This year’s Dota Pro Circuit recognizes professional Dota 2 teams according to their overall performance. Through the Regional Leagues and the Big Leagues, the DPC mainly accomplishes this. Teams earn Dota Pro Circuit points by doing well in these tournaments.
At the end of the season, the best 12 teams in the standings get direct invitations to The International, which takes place every year in June. Both the Majors and the Regional Leagues provide prize money. In addition, this encourages clubs to maintain their consistency throughout the season. As DPC has been a major part of sports betting apps, let’s know about it in detail.
Regional Leagues of the Dota Professional Circuit
During the season, three tours are held in each of the six regions of the Regional Leagues, which are online competitions restricted to residents of those regions.
A five-man roster (plus an official substitution if necessary) must be registered in the relevant area in order to compete in the Regional Leagues. The following regions are available:
- South America (SA)
- North America (NA)
- Eastern Europe (EEU)
- Western Europe (WEU)
- China (CN)
- Southeast Asia (SEA)
These leagues are divided into two categories for the duration of the season, with Division I designated for the region’s best teams. Division I is the only division that offers DPC points. Instead of a fixed number of points for each tour, the 2021-2022 upper-division used a sliding scale, with early trips giving out fewer points than later tours. While the first tour offers 690 points, the second and third tours each give out 920 and 1150 points, respectively, for the whole year.
The valve may have devised this strategy to discourage teams from qualifying for TI11 too early and demand greater long-term consistency from each team. Amateur/semi-professional teams compete in Division II. In comparison to Level I, these contests pay out less money, but the teams who perform well here gain promotion to the higher division for the next season’s tour. When lower-ranked teams are encouraged to try their shot at qualifying for The International, Division II serves as a “feeder series.”
There are eight teams on each level, and games are played in a round-robin style. The rankings are determined by the results of the first three games of each series.
The Rules of Qualification
However, only because a team signs up for the DPC does not guarantee that they will be put at a higher level. Division I receives its participating teams from the most recent DPC split at the beginning of each tour. This year’s tournament will include six teams from Division I and two from Division II.
Division II consists of two teams demoted from the previous tour’s upper-division (7th/8th places), four teams from the last tour’s lower division, and two from the previous tour’s closed qualifying competition, respectively.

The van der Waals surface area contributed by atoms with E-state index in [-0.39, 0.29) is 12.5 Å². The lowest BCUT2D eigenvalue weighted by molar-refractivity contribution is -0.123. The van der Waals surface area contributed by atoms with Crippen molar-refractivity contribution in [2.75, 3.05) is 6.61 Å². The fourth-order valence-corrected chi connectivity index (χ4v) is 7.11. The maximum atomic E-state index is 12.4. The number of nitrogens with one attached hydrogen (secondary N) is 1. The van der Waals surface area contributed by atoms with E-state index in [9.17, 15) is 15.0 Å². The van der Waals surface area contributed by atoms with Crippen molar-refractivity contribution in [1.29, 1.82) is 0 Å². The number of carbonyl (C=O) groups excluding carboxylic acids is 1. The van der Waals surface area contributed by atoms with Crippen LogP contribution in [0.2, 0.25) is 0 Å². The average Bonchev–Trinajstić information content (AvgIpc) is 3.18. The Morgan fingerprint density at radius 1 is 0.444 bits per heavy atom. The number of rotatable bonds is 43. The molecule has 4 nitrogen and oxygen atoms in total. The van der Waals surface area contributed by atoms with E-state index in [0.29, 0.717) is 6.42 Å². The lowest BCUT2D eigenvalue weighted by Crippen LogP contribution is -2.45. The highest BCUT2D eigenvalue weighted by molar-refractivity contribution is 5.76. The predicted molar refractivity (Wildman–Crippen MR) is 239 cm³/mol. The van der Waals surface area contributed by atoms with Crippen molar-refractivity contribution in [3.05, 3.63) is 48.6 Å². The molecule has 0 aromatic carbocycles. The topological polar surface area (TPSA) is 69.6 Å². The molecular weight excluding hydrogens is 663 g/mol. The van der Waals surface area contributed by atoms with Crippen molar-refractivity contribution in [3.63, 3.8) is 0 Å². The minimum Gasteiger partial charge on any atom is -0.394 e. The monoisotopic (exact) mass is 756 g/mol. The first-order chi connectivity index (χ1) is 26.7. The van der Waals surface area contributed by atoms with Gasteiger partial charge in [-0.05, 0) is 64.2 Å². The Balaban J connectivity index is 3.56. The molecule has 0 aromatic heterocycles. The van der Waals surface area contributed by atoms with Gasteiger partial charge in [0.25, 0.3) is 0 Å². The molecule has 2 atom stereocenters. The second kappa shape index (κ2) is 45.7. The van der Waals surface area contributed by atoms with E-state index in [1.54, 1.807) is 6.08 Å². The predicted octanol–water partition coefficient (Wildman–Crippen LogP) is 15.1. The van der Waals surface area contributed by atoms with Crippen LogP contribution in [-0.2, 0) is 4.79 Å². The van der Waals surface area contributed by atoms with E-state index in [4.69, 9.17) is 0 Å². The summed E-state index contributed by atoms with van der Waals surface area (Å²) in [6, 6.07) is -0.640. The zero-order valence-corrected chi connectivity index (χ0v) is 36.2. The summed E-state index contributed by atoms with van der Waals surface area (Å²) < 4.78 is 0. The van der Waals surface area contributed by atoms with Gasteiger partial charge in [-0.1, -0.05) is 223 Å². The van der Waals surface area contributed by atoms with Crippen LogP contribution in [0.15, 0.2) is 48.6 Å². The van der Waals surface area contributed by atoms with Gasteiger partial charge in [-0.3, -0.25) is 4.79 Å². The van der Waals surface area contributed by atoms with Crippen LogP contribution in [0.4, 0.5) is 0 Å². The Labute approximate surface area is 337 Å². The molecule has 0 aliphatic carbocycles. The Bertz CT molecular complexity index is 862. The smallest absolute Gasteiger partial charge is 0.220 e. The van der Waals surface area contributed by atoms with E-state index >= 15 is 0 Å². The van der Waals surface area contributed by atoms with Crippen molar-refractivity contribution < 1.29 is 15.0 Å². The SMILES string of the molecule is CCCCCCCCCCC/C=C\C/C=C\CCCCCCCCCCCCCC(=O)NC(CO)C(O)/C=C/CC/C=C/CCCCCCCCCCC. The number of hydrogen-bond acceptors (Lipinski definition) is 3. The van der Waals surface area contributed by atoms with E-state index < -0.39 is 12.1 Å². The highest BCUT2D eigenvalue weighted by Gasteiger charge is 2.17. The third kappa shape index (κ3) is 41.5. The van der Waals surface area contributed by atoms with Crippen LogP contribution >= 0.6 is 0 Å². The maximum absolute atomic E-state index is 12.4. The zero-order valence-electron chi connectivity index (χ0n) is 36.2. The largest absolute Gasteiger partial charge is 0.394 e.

Once a team has qualified for the DPC’s open qualifier, they will then be able to compete in the closed qualifier. This means that new teams will have to prove themselves before they can compete in the Regional Leagues.
The Roster Lock
For the DPC season, valve imposed a roster lock to motivate teams to cooperate throughout the year. For the duration of the season, clubs must play with the same lineup they used to start the season, regardless of whether they are in the Major Leagues or the International Leagues. A team’s existing DPC points count will suffer a 15% penalty for any roster changes.
Even in the absence of any other official replacements, a team may only play four matches in a tour with a substitute player on duty at any one time throughout the trip. This means that their whole squad will be disqualified from the tour and lose any remaining matches if they stand-in for a fifth match. For starters, replacements must either be on a current Division II roster, or they must not participate in the league.
Majors of the Dota Pro Circuit
After each Regional League, there is a Dota Pro Circuit Major competition. There are no regional leagues in the DPC. Hence, the only events where teams from each area compete against international opponents are the majors.
There is $500,000 in prize money and a significantly larger pool of DPC points at each of the majors. For example, the top prize at the previous season’s WePlay AniMajor was $200,000 in cash and 500 DPC points. And much like the Regional Leagues, this year’s Majors will reward 3,500 points in total — exactly like the last Major of the season.
A benefit in qualifying for The International at the conclusion of the season goes to teams who finish high in a Major or win it. However, with an average of 18 teams competing in each Major, it’s much easier said than done. All teams have a stake in making their way to the Majors via their Regional League competition. Every Regional League tour result is used to calculate placement in the Majors.
Only 60 percent of the DPC points granted in a tournament may be earned by a team that uses a replacement during a Major. A 20 percent points penalty will be applied to any club that eliminates a player from its roster after qualifying for a Major.